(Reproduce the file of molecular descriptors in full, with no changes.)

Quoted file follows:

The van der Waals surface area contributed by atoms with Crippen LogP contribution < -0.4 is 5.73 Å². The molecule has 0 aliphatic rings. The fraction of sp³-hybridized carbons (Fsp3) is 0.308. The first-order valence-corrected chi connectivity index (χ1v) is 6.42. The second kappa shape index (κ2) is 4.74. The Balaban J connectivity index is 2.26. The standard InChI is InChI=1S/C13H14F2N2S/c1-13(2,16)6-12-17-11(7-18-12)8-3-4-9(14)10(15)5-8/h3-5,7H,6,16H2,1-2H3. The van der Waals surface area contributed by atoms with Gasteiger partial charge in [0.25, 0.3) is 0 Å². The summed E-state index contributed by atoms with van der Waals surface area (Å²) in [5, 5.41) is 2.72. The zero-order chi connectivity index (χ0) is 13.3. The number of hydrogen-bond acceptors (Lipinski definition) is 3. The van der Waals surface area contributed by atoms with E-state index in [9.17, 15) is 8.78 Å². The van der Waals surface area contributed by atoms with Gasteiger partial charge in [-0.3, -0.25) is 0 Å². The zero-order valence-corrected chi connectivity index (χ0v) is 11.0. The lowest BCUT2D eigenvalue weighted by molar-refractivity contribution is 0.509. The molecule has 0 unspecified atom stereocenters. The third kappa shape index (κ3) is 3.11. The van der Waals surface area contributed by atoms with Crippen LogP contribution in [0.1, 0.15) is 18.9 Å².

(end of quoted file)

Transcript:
The van der Waals surface area contributed by atoms with Crippen LogP contribution < -0.4 is 5.73 Å². The molecule has 0 aliphatic rings. The fraction of sp³-hybridized carbons (Fsp3) is 0.308. The first-order valence-corrected chi connectivity index (χ1v) is 6.42. The second kappa shape index (κ2) is 4.74. The Balaban J connectivity index is 2.26. The standard InChI is InChI=1S/C13H14F2N2S/c1-13(2,16)6-12-17-11(7-18-12)8-3-4-9(14)10(15)5-8/h3-5,7H,6,16H2,1-2H3. The van der Waals surface area contributed by atoms with Gasteiger partial charge in [0.25, 0.3) is 0 Å². The summed E-state index contributed by atoms with van der Waals surface area (Å²) in [5, 5.41) is 2.72. The zero-order chi connectivity index (χ0) is 13.3. The number of hydrogen-bond acceptors (Lipinski definition) is 3. The van der Waals surface area contributed by atoms with E-state index in [9.17, 15) is 8.78 Å². The van der Waals surface area contributed by atoms with Gasteiger partial charge in [-0.3, -0.25) is 0 Å². The zero-order valence-corrected chi connectivity index (χ0v) is 11.0. The lowest BCUT2D eigenvalue weighted by molar-refractivity contribution is 0.509. The molecule has 0 unspecified atom stereocenters. The third kappa shape index (κ3) is 3.11. The van der Waals surface area contributed by atoms with Crippen LogP contribution in [0.1, 0.15) is 18.9 Å².